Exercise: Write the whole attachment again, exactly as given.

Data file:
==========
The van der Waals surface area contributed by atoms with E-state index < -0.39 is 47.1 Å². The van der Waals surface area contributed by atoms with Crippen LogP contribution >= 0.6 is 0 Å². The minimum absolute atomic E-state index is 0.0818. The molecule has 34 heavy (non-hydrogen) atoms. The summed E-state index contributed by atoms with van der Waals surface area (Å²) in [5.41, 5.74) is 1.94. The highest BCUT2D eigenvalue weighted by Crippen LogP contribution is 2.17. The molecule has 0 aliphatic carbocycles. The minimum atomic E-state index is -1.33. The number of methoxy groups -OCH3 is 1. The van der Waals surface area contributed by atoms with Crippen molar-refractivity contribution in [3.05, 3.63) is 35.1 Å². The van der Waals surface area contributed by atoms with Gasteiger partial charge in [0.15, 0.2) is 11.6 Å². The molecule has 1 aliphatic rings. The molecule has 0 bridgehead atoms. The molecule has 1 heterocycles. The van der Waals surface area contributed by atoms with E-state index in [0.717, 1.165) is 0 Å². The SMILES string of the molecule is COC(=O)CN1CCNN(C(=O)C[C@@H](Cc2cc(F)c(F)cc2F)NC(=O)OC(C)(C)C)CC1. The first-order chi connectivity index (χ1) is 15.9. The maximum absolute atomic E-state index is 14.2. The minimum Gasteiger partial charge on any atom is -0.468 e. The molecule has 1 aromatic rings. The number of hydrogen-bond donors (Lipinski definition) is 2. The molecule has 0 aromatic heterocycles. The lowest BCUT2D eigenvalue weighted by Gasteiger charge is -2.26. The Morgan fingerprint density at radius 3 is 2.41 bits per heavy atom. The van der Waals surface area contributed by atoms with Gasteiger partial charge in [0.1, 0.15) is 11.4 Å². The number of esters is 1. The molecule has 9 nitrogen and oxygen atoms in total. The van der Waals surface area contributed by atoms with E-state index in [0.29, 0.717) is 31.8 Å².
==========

The van der Waals surface area contributed by atoms with E-state index < -0.39 is 47.1 Å². The van der Waals surface area contributed by atoms with Crippen LogP contribution >= 0.6 is 0 Å². The minimum absolute atomic E-state index is 0.0818. The molecule has 34 heavy (non-hydrogen) atoms. The summed E-state index contributed by atoms with van der Waals surface area (Å²) in [5.41, 5.74) is 1.94. The highest BCUT2D eigenvalue weighted by Crippen LogP contribution is 2.17. The molecule has 0 aliphatic carbocycles. The minimum atomic E-state index is -1.33. The number of methoxy groups -OCH3 is 1. The van der Waals surface area contributed by atoms with Crippen molar-refractivity contribution in [3.05, 3.63) is 35.1 Å². The van der Waals surface area contributed by atoms with Gasteiger partial charge in [0.15, 0.2) is 11.6 Å². The molecule has 1 aliphatic rings. The molecule has 0 bridgehead atoms. The molecule has 1 heterocycles. The van der Waals surface area contributed by atoms with E-state index in [0.717, 1.165) is 0 Å². The SMILES string of the molecule is COC(=O)CN1CCNN(C(=O)C[C@@H](Cc2cc(F)c(F)cc2F)NC(=O)OC(C)(C)C)CC1. The first-order chi connectivity index (χ1) is 15.9. The maximum absolute atomic E-state index is 14.2. The minimum Gasteiger partial charge on any atom is -0.468 e. The molecule has 1 aromatic rings. The number of hydrogen-bond donors (Lipinski definition) is 2. The molecule has 0 aromatic heterocycles. The lowest BCUT2D eigenvalue weighted by Gasteiger charge is -2.26. The Morgan fingerprint density at radius 3 is 2.41 bits per heavy atom. The van der Waals surface area contributed by atoms with Gasteiger partial charge in [0.1, 0.15) is 11.4 Å². The number of esters is 1. The molecule has 9 nitrogen and oxygen atoms in total. The van der Waals surface area contributed by atoms with E-state index in [0.29, 0.717) is 31.8 Å².